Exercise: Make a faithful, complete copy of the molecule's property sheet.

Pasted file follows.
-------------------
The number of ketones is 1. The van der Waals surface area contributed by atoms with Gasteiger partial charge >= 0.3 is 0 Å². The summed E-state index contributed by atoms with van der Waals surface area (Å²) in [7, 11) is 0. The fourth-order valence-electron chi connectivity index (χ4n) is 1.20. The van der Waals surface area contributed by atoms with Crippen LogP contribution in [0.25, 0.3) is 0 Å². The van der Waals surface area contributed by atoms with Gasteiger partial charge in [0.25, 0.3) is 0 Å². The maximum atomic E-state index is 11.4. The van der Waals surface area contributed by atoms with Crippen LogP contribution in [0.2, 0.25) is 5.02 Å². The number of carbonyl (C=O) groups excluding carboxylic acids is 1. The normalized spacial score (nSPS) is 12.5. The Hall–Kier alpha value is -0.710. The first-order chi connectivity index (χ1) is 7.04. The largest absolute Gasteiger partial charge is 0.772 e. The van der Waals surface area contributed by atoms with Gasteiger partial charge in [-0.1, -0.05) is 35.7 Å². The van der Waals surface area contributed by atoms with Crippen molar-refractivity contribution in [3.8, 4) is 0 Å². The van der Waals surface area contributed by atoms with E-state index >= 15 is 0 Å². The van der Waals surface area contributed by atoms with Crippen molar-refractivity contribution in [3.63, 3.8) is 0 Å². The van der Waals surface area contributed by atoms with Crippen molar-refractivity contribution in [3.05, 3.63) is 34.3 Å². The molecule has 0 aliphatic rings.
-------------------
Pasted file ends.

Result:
The number of ketones is 1. The van der Waals surface area contributed by atoms with Gasteiger partial charge >= 0.3 is 0 Å². The summed E-state index contributed by atoms with van der Waals surface area (Å²) in [7, 11) is 0. The fourth-order valence-electron chi connectivity index (χ4n) is 1.20. The van der Waals surface area contributed by atoms with Crippen LogP contribution in [0.25, 0.3) is 0 Å². The van der Waals surface area contributed by atoms with Gasteiger partial charge in [0.25, 0.3) is 0 Å². The maximum atomic E-state index is 11.4. The van der Waals surface area contributed by atoms with Crippen LogP contribution in [0.2, 0.25) is 5.02 Å². The number of carbonyl (C=O) groups excluding carboxylic acids is 1. The normalized spacial score (nSPS) is 12.5. The Hall–Kier alpha value is -0.710. The first-order chi connectivity index (χ1) is 7.04. The largest absolute Gasteiger partial charge is 0.772 e. The van der Waals surface area contributed by atoms with Gasteiger partial charge in [-0.1, -0.05) is 35.7 Å². The van der Waals surface area contributed by atoms with Crippen molar-refractivity contribution in [3.8, 4) is 0 Å². The van der Waals surface area contributed by atoms with E-state index >= 15 is 0 Å². The van der Waals surface area contributed by atoms with Crippen molar-refractivity contribution in [3.63, 3.8) is 0 Å². The van der Waals surface area contributed by atoms with Crippen molar-refractivity contribution in [3.05, 3.63) is 34.3 Å². The molecule has 0 aliphatic rings.